Saudi Arabia is considering selling oil to China in yuan rather than the U.S. dollar, according to a Wall Street Journal report.
The move would deal a major blow to the dollar's supremacy in the oil market. The Saudis have grown motivated to turn against the United States, according to the Journal, because they are unsatisfied with America's foreign policy decisions and support for the kingdom.
The Saudis fault the United States for not actively supporting its campaign in the Yemeni civil war and for pursuing a nuclear deal with Iran. China has also worked to gain influence in the kingdom in recent years, and Beijing hopes to promote the use of its currency globally and secure protection from U.S. sanctions by convincing Saudi Arabia to price oil in yuan.
If the Saudis sell their oil exports to China in yuan, it would transform the state of the foreign exchange market. China accounts for over a quarter of Saudi Arabia's oil exports, equivalent to tens of billions of dollars every year.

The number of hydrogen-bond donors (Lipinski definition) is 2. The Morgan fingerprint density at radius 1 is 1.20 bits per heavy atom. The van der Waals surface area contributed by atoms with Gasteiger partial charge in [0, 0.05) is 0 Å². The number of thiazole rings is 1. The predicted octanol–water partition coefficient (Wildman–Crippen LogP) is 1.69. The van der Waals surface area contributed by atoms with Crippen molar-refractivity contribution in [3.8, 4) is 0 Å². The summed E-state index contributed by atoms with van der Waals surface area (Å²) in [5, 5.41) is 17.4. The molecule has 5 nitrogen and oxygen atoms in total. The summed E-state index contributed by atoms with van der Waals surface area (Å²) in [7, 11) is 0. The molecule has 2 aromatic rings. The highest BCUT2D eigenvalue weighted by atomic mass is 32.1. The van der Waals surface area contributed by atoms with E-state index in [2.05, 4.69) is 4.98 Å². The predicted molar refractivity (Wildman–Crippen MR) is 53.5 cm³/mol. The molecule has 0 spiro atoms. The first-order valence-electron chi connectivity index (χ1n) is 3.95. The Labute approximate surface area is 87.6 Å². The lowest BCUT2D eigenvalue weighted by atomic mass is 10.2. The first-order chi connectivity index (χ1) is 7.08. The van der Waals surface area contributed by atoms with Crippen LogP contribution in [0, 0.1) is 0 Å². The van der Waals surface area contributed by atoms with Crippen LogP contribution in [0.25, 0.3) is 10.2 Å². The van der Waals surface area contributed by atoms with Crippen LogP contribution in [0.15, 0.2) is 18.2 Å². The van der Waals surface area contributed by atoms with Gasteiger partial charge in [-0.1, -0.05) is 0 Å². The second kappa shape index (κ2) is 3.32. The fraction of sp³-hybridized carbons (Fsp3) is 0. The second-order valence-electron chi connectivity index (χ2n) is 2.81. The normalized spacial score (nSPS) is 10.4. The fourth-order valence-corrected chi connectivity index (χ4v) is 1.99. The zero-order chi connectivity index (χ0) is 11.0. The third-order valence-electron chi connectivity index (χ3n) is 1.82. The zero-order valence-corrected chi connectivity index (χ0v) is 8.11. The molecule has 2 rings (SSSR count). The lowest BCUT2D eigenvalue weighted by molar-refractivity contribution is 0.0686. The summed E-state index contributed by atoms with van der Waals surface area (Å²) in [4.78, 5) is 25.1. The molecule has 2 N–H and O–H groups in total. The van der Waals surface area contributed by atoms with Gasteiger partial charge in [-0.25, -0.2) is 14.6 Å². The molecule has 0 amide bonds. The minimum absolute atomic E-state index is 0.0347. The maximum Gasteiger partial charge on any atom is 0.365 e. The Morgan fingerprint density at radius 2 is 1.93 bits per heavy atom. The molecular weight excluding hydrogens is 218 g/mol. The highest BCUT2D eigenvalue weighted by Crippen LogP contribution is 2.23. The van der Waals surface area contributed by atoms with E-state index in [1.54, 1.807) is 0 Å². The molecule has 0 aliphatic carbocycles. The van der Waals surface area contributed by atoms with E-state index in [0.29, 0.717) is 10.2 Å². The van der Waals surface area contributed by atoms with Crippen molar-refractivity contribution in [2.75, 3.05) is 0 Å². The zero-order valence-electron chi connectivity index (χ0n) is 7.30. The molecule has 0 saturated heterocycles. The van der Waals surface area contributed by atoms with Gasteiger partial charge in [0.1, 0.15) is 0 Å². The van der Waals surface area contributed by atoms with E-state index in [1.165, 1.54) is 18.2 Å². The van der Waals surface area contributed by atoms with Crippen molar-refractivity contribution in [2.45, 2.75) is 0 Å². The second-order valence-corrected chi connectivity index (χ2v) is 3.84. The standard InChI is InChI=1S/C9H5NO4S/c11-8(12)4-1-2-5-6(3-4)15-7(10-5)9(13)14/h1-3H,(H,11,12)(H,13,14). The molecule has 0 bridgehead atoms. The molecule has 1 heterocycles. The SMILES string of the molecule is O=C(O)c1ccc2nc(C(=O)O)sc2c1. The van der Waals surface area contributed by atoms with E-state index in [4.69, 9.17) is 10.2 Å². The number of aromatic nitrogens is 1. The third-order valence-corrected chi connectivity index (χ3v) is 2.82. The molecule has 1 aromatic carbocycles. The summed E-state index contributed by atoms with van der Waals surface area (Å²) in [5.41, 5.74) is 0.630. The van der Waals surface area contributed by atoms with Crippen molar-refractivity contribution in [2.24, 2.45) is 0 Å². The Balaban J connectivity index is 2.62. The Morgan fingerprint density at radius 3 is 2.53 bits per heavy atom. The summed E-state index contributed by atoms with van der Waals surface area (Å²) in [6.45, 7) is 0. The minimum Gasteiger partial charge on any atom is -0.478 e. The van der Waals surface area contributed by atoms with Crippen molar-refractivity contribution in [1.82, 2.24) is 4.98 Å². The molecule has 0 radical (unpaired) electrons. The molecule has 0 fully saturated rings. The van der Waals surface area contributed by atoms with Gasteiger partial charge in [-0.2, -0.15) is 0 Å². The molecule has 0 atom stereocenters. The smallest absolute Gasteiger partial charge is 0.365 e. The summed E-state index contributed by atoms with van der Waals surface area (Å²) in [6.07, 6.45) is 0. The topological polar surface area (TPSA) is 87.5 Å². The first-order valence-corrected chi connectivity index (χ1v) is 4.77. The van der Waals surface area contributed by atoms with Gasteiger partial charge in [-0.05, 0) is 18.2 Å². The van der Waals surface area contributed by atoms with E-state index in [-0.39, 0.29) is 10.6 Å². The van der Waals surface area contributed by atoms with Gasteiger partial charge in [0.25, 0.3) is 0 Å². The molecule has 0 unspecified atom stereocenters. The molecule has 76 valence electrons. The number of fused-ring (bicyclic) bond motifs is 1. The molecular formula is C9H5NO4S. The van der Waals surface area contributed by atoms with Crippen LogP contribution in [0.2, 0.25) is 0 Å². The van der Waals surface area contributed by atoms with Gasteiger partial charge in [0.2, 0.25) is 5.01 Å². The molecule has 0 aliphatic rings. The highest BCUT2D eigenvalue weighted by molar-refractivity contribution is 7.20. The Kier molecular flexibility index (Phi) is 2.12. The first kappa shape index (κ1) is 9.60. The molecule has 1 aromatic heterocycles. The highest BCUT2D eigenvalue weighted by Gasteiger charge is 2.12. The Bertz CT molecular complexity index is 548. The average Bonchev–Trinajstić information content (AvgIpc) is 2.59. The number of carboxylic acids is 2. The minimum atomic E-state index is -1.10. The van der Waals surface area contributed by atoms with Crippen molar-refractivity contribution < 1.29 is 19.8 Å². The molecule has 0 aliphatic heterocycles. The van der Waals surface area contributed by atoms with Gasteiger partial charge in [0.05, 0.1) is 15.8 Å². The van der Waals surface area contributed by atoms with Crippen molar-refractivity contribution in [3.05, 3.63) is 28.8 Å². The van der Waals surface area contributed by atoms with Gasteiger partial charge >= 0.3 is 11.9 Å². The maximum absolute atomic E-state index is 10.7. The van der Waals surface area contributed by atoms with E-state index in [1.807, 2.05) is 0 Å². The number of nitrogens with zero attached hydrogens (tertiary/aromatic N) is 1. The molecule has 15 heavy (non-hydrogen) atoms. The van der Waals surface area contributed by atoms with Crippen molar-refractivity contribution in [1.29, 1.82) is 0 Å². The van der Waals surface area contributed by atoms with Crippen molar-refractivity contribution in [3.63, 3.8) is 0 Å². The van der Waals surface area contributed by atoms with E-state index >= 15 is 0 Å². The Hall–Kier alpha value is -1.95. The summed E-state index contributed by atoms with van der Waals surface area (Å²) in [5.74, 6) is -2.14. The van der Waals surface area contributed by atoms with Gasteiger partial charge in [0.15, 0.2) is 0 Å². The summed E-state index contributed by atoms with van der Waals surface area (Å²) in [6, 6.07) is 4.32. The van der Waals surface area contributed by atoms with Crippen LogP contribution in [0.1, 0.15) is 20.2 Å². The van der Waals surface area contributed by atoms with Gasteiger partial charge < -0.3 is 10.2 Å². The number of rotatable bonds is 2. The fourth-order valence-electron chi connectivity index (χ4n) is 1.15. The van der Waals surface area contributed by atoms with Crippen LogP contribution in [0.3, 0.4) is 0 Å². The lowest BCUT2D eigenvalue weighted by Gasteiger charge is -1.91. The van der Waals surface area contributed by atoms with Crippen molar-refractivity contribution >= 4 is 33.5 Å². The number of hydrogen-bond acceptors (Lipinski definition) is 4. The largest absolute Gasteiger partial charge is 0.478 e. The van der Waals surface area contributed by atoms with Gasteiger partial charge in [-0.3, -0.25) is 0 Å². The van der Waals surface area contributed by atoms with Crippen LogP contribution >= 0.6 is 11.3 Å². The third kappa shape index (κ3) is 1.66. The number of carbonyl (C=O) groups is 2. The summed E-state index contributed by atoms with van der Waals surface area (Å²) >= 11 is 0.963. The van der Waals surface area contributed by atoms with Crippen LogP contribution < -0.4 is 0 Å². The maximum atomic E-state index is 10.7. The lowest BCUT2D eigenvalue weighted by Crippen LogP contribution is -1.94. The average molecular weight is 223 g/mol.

The economic ramifications of trading oil for yuan would be so dramatic that Crown Prince Mohammed bin Salman's aides have warned him of potential damage to the Saudi economy if he pursues the move, according to the Journal. Saudi Arabia's currency, the riyal, is pegged to the dollar.
Still, the Journal reported, others in the crown prince's circle are enthusiastic about pricing oil in yuan because of the upsides of gaining influence with China. Beijing, the Saudis hope, could offer major investments in the country in return, and might reconsider its support for Saudi Arabia's rival, Iran.